For all the cheerful chatter about objects that fill the world and the pleasures (great and small) that fill our lives, the facts of fragility and transience remain; all the lists we can make and fill and all the bunkers we can build and all the sizzling neural bundles we can muster will put those reliable nonfictions to flight only for a moment. I awoke this morning to find a sniffly J. at her laptop bearing a double litany of grief of two very different kinds-the terrible accountings that follow the seige of a Russian school whose teachers and students (and some of their parents) were held hostage, and the destruction by fire of the Herzogin Anna Amalia Bibliothek, one of the world's great repositories of German literature....
While I expect that the seige and its aftemath will be featured prominently in the American press (J. reads the Dutch newspaper de Volkskrant online, partially because they're really good about timely updating. I read Dutch at about the same rate of speed that they update their content), I'm less certain about how the destruction by fire of a great library would contend for column inches in the modern American mediasphere. While both stories have tallies of destruction and irreplaceable loss at their heart, it would be foolish to even attempt a calculus of sadness.
The enabling technologies that allow me to cram little links into my occasional ramblings and do such a fine job of flattening the information space also efficiently deliver the pathways to a thousand narratives of misfortune-of crippling events in the lives of total strangers delivered right to your screen with just enough factuality to tear your heart out, and force you move on. Oh, and have a nice day.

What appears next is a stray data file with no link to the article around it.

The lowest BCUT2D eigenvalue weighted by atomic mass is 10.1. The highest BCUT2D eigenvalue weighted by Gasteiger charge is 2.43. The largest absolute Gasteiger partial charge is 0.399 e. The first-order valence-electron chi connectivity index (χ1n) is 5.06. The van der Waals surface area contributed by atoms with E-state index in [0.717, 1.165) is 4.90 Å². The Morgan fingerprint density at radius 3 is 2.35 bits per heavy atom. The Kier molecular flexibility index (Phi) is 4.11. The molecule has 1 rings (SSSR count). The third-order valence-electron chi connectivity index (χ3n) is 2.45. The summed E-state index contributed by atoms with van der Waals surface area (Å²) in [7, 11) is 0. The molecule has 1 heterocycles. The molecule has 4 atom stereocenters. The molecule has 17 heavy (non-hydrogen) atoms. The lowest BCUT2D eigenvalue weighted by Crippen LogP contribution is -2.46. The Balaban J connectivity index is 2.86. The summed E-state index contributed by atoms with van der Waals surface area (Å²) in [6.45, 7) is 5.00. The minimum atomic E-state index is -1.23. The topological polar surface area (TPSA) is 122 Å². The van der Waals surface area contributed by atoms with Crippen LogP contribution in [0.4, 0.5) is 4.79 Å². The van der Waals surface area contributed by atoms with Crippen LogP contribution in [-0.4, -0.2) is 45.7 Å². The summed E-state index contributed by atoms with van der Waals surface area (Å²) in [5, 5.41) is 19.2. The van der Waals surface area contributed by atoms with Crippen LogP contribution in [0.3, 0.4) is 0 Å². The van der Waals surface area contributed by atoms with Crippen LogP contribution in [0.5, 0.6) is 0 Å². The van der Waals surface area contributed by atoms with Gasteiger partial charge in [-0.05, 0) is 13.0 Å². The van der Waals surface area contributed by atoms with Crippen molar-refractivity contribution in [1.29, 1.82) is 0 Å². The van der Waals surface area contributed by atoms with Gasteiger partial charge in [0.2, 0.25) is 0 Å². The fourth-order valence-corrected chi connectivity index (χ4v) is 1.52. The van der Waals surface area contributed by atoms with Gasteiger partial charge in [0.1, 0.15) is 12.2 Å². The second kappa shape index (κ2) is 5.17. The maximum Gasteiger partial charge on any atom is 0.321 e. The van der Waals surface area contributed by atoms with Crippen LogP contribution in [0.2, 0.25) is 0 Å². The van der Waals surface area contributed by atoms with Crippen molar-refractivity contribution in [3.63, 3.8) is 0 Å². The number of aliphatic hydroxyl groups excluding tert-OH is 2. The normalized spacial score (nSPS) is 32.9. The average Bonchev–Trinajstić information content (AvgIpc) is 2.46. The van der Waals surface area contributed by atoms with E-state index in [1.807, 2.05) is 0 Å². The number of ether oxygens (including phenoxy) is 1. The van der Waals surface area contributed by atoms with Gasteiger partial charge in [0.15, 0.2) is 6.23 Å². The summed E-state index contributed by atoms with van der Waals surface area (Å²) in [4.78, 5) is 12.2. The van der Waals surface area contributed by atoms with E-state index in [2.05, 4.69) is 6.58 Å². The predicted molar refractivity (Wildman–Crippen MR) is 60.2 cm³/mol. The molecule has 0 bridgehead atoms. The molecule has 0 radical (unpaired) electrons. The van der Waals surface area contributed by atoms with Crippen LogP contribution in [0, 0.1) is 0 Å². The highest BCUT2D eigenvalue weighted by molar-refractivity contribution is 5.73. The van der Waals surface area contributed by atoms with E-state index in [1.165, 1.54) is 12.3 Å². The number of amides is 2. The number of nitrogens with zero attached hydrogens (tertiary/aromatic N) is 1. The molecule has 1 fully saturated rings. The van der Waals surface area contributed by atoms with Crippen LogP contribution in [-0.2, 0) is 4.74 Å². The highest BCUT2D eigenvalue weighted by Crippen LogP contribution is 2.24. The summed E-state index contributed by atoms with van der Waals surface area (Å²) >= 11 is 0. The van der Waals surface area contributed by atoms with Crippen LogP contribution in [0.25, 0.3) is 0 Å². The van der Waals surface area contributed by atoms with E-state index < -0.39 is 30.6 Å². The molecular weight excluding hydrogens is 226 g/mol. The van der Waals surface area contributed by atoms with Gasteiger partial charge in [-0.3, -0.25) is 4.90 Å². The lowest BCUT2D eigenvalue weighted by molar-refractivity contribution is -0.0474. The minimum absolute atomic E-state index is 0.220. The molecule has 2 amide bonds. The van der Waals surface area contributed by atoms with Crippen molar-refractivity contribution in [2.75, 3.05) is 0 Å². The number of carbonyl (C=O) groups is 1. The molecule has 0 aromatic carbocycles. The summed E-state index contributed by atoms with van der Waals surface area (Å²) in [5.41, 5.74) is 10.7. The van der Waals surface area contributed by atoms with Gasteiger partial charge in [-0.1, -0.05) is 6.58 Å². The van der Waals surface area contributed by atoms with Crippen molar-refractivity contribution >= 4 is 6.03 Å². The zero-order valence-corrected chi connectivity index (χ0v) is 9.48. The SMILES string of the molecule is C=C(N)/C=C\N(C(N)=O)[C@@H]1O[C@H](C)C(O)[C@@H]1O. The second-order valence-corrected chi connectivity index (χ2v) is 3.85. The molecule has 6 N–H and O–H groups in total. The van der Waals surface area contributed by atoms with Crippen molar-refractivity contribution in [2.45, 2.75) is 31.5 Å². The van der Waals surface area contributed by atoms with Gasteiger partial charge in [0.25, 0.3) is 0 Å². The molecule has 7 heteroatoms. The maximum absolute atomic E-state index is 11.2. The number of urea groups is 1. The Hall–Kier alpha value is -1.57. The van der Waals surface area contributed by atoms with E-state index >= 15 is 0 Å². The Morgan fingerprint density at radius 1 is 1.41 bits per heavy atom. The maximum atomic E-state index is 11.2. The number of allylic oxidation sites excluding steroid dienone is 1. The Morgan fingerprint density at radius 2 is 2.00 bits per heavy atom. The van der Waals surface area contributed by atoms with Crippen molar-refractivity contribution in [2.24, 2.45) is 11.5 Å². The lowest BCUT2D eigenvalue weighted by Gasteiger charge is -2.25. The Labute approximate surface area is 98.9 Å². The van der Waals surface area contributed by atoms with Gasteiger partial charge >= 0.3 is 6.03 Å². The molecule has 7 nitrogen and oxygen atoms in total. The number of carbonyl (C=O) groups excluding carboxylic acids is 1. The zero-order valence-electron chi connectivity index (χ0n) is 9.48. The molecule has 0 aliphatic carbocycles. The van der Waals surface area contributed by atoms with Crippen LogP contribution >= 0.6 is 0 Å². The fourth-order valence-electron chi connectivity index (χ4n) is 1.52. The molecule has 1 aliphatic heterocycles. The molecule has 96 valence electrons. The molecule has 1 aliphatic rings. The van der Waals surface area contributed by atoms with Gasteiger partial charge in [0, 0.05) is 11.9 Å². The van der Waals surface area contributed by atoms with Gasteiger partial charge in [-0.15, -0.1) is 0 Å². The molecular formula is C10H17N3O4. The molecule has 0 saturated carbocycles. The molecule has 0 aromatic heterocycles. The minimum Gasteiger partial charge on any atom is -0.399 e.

I think that the enormity of such tragedy is such that the only way I can imagine or deal with it is to take refuge in the contemplation of resonant detail; you start from there and work your way toward some attempt at understanding, even if you know that having all the details doesn't mean you understand anything. Sometimes, you have help with this: a long wall covered with nothing but names, or a room full of shoes. Other times, you have to search, and to tell yourself that contemplating that search later on may tell you something valuable about yourself that will prepare you for the next search after that.
So I'll just mention two of the little details that struck me, pause for a minute or two, and then move on.
The library fire isn't as difficult a disaster to communicate to a non-bibliophile as it once was. The destruction of a place filled with unique and irreplaceable objects can now reliably described as a catastrophic head scrog/disk crash for some portion of someone's entire culture; almost all of us can instantly summon that emotional memory, right down to the initial moments of hope that perhaps something was saved or could be preserved and the dreary accountings for absence that follow and reappear at random future moments. But this article from the German news included an unexpected image-of a small crowd of German citizens roused from sleep standing in the heat and the puddles and the smoke passing single volumes hand-to-hand in a great line, trying to rescue what small number of books they could. Nothing selective about it-just standing in line as books whose contents and whose market value they might have been entirely ignorant of passed from their left hands to their right hands and on to the next person in line while what remained untouched was consumed forever.
It's too early at this point to even begin to imagine what news is to come about the seizing of Middle School #1 in Beslan, North Ossetia (it seems proper to name it in full), but one phrase in the reporting was all it took to fill my mouth with the taste of dread. It seems such a simple detail that just recording it here is all I can imagine saying, at this point.
It happened on the first day of the new school year.